4 Steps to Grow Your Strengths
Our natural inclination is to focus on negative feedback, or the things we do not do very well, over the positive. Unfortunately this dynamic is reinforced throughout schooling and our professional lives (and too often in our personal relationships as well). Organizational Behavior experts are now asking questions to challenge this way of thinking, as research indicates that a negative focus does not directly lead to positive growth and desired outcomes.
If we spend time and energy focusing on our relative weaknesses, or “areas for improvement,” all we’re doing is spending time on things we already know we don’t do very well, and therefore have little room to grow. Instead, why not spend our time and energy developing and nurturing our relative strengths? These are the things we do well, and therefore can do even better! We think of this much more constructive focus as playing to, or leveraging, our strengths.
The following guide takes you through 4 steps to help you reflect on and grow your personal strengths.
Step 1: Choose people in your personal and professional life to give you personal feedback. These individuals could be your spouse, former professors, neighbors, your child’s friend’s parents, your office staff or your patients. The idea is to be open to receiving feedback, whether it is what you expect or not, from multiple sources to help round out the picture. An example of how to go about this would be to inform select people that you are involved in a personal growth challenge or leadership development program, and you need each of these folks to email or tell you directly their experience of a time when you made an important contribution or added value. You might be surprised to hear about things you have said that were non-eventful for you, but made an impact on someone else. You also might be reminded of something you accomplished, which perhaps you look past or do not remember.
Step 2: Look for patterns in the feedback you have gathered. In this step you pull together feedback, examples or stories from others that speak to certain aspects (strengths) of yours. You may find confirmation of what you already know, or you might find yourself becoming illuminated to aspects of yourself you would not have thought of as relative strengths. Often this step causes people to challenge their doubts or insecurities. For instance, you might not know that people hear or even care about your input. Upon asking around, however, you may be surprised to hear people saying things back to you that you once said, in a very appreciative way! If you are able to gather feedback from patients, you might find that they appreciate some parts of your interaction with them that you take for granted, such as when you notice they’ve had a haircut or that they look well-rested. The nuances of an interaction that people hang onto and appreciate might shed light on something you do naturally and can choose to accentuate for even more positive results.
Step 3: Write down your “Best Self” Portrait. This step offers the chance to integrate and synthesize others’ feedback into your own words and way of viewing yourself. Take all the stories and feedback you have gathered and write a 3-4 paragraph prose (not bullet points!) composition beginning with: “When I am at my best, I…” In performing this exercise, and in doing so prose style, you will find connections becoming clear between some bits of feedback which might have previously seemed disjointed. Also, in taking the time to do this exercise thoroughly, you might begin to think of examples when you were not your best self and it may become quite clear why things did not go according to your plan in those instances.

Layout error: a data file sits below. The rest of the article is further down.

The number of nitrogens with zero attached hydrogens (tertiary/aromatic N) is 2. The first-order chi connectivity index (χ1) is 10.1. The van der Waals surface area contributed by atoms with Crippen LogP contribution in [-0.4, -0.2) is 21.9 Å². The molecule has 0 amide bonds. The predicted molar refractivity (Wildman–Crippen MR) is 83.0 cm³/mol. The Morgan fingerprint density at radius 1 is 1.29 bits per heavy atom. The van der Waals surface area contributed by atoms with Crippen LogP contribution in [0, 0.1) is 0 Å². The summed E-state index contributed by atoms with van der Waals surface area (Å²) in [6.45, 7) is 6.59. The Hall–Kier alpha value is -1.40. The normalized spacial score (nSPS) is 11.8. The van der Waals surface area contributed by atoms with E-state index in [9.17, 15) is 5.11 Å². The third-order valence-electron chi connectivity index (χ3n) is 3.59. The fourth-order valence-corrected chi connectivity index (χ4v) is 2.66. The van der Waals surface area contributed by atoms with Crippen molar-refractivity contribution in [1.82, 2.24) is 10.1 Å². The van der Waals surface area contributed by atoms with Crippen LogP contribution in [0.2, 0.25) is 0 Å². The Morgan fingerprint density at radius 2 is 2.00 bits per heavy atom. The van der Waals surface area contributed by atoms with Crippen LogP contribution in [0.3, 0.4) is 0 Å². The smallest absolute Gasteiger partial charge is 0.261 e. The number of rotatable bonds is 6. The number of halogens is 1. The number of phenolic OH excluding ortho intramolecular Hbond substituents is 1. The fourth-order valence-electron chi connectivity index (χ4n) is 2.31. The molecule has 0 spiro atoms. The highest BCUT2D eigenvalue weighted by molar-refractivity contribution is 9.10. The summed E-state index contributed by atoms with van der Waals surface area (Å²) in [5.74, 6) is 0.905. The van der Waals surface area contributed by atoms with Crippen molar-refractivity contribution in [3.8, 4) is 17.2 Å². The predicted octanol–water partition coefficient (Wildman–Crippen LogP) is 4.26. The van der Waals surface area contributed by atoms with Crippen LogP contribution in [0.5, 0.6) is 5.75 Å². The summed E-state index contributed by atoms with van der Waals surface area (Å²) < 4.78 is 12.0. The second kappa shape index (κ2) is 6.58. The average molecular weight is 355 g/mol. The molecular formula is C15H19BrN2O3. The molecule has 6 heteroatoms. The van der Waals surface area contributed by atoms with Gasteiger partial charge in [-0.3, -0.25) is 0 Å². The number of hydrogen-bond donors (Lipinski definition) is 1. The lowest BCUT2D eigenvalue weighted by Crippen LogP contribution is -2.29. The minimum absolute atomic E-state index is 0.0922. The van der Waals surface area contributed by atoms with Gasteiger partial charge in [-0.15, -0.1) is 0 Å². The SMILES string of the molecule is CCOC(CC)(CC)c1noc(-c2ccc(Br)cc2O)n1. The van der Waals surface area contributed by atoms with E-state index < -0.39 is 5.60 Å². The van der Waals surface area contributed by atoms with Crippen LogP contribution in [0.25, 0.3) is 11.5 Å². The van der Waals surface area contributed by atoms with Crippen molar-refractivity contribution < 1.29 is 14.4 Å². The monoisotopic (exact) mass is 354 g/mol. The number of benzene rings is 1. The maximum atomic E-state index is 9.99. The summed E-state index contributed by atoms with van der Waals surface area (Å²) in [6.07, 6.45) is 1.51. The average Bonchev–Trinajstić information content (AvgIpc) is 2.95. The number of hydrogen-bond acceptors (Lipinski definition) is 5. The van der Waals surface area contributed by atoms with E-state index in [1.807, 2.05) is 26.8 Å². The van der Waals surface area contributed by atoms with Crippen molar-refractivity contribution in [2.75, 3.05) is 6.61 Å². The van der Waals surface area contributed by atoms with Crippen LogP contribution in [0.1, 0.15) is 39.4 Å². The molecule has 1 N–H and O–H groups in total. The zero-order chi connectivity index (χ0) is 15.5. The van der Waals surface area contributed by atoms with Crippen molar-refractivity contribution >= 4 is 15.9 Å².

Step 4: Rewrite your job description around your newly confirmed relative strengths. In this step, compare your current role and responsibilities to your “Best Self” Portrait. See which components correlate and which do not. Sift out the parts of your job which do not align with ‘you at your best’ and think about ways to delegate those to someone else, or at least downplay those, while you play up the parts that emphasize your strengths. By being your ‘best self’ more often, you will see more positive results and will therefore find your strengths being reinforced. If you have a great sense of humor, for example, you might find yourself being more comfortable using humor in your office interactions, and you might see your staff and patients seeming more at ease as a result. They themselves might begin using humor or levity, which may make the day move along more smoothly and positively.
This process takes effort and time, but it can be very impactful. Hopefully, playing to your strengths will reinforce itself and you will be more and more your ‘best self.’ The lessons gleaned from this exercise can elude you, or you may want to file it away for “another time.” Diligence and follow-through are a must. You might find it helpful to have a Leadership Coach keep you on task. Good luck, and I hope you enjoy your new-found familiarity with your strengths.
Dr. Gale provides coaching and training to enhance leadership skills, interpersonal communications and team building. If you would like to learn more, contact him at firstname.lastname@example.orgForward this article to a friend
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